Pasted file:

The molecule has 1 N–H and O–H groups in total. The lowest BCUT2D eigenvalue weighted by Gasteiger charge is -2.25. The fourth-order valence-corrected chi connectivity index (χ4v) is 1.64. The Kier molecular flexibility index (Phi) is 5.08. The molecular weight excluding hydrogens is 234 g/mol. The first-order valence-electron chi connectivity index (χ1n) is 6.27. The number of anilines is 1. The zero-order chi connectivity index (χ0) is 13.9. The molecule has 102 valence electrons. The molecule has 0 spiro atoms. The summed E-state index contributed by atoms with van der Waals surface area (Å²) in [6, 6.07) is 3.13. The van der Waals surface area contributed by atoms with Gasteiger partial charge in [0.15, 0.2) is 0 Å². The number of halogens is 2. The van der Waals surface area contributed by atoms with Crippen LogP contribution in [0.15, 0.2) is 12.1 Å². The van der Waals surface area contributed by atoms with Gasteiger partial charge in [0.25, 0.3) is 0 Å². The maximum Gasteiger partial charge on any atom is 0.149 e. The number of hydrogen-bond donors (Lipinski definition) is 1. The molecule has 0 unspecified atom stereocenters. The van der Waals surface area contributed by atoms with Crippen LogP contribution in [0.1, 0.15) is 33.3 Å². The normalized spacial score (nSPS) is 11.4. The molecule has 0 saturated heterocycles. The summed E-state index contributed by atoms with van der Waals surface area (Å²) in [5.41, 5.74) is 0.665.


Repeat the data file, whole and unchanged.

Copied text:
The molecule has 1 N–H and O–H groups in total. The lowest BCUT2D eigenvalue weighted by Gasteiger charge is -2.25. The fourth-order valence-corrected chi connectivity index (χ4v) is 1.64. The Kier molecular flexibility index (Phi) is 5.08. The molecular weight excluding hydrogens is 234 g/mol. The first-order valence-electron chi connectivity index (χ1n) is 6.27. The number of anilines is 1. The zero-order chi connectivity index (χ0) is 13.9. The molecule has 102 valence electrons. The molecule has 0 spiro atoms. The summed E-state index contributed by atoms with van der Waals surface area (Å²) in [6, 6.07) is 3.13. The van der Waals surface area contributed by atoms with Gasteiger partial charge in [0.15, 0.2) is 0 Å². The number of halogens is 2. The van der Waals surface area contributed by atoms with Crippen LogP contribution in [0.15, 0.2) is 12.1 Å². The van der Waals surface area contributed by atoms with Gasteiger partial charge in [0.25, 0.3) is 0 Å². The maximum Gasteiger partial charge on any atom is 0.149 e. The number of hydrogen-bond donors (Lipinski definition) is 1. The molecule has 0 unspecified atom stereocenters. The van der Waals surface area contributed by atoms with Crippen LogP contribution in [0.1, 0.15) is 33.3 Å². The normalized spacial score (nSPS) is 11.4. The molecule has 0 saturated heterocycles. The summed E-state index contributed by atoms with van der Waals surface area (Å²) in [5.41, 5.74) is 0.665.